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Why actors say ‘break a leg'

Why actors say ‘break a leg'
By Mark Mason on 26-07-12 10:57. Comments (0)
So just why do actors say ‘break a leg' instead of ‘good luck'? (This cropped up in my last blog post.) It turns out that the answer lies in the 18th century, when the Duke of York wanted to bring a boastful friend down a peg or two ...

Apophenia - what's the one thing the SAS have in common with actors?

Apophenia - what's the one thing the SAS have in common with actors?
By Mark Mason on 13-07-12 10:44. Comments (0)
You wouldn't think actors had much in common with the SAS, would you? Apart from a sense of the dramatic, though in the SAS's case they back it up with a bit more than a vodka and tonic and a moan about how their agent just isn't getting them the right auditions. But there is one other thing shared by the two groups of people, and it's an example of a weird thing our brains engage in called ‘apophenia'.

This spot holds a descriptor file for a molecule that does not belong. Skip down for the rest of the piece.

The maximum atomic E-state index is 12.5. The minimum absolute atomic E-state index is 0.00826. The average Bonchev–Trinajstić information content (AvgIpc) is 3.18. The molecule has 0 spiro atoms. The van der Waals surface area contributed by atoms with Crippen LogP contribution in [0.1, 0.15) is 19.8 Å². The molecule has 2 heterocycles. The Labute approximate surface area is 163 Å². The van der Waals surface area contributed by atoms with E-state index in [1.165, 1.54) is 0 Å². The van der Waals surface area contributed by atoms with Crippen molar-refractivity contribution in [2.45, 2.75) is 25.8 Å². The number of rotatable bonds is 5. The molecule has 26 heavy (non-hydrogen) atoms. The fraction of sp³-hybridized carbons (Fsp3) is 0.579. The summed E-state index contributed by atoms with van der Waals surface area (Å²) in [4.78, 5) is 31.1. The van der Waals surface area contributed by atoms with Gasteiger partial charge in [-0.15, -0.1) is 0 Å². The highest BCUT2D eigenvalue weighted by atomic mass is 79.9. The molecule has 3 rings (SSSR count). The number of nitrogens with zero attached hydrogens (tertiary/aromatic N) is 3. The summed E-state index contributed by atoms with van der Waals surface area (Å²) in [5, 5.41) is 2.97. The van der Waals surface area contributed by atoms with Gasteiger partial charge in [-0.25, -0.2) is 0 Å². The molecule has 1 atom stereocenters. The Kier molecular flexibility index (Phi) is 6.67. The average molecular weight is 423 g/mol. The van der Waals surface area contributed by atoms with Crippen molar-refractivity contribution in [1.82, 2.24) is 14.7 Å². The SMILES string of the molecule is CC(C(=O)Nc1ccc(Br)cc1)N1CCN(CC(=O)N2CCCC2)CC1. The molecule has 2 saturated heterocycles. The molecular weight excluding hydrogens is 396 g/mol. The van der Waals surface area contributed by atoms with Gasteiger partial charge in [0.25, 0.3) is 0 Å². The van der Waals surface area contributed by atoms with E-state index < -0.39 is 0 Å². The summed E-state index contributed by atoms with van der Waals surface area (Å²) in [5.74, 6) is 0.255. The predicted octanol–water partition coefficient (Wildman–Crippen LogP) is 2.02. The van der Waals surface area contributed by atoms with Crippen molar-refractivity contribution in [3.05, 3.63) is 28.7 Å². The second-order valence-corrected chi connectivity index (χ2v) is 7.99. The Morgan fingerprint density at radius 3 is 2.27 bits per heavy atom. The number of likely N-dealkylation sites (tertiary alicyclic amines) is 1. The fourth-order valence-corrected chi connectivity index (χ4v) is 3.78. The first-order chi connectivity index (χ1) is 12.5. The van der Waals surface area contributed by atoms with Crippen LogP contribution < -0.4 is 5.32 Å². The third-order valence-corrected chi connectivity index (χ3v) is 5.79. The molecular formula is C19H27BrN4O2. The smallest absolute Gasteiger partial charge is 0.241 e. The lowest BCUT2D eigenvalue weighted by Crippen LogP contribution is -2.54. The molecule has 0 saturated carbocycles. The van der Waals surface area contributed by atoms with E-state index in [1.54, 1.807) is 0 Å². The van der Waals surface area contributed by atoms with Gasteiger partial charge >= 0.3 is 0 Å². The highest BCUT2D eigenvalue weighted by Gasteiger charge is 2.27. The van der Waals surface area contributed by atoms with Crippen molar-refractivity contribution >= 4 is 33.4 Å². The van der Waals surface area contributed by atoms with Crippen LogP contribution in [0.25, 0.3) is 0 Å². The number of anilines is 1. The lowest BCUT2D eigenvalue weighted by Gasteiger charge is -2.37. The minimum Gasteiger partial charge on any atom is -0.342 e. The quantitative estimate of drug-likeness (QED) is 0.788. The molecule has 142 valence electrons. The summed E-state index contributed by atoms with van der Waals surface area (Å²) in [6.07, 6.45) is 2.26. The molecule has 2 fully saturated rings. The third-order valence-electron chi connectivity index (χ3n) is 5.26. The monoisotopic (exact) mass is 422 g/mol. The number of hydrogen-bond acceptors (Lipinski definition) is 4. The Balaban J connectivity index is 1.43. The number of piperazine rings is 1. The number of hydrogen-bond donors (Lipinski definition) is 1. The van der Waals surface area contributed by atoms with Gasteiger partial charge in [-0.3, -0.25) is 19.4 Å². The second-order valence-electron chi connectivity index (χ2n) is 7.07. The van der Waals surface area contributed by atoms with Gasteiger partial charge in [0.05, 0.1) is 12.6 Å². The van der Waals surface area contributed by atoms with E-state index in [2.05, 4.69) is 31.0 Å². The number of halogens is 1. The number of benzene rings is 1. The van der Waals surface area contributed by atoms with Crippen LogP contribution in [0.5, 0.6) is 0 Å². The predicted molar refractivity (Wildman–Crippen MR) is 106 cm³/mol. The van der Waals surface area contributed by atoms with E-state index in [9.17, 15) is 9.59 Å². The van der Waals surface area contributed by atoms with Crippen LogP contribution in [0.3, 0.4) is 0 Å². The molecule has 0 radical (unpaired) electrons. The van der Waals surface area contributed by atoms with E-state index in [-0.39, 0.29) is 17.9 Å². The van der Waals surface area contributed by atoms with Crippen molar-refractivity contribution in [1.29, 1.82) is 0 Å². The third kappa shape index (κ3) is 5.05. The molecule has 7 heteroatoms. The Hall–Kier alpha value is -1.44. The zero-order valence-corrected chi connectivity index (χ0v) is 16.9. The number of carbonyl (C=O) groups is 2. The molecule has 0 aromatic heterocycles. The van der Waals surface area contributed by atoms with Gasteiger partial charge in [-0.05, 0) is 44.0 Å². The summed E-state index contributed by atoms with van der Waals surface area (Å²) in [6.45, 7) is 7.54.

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London Bus

A London double decker bus can lean further from the vertical without falling over than a human can. What a great way of learning about centres of gravity. The reason a Routemaster can lean so far is that there's a great long strip of pig-iron welded to its base, keeping you top-deckers safe as you go round corners. If you want reassuring photographic evidence, click here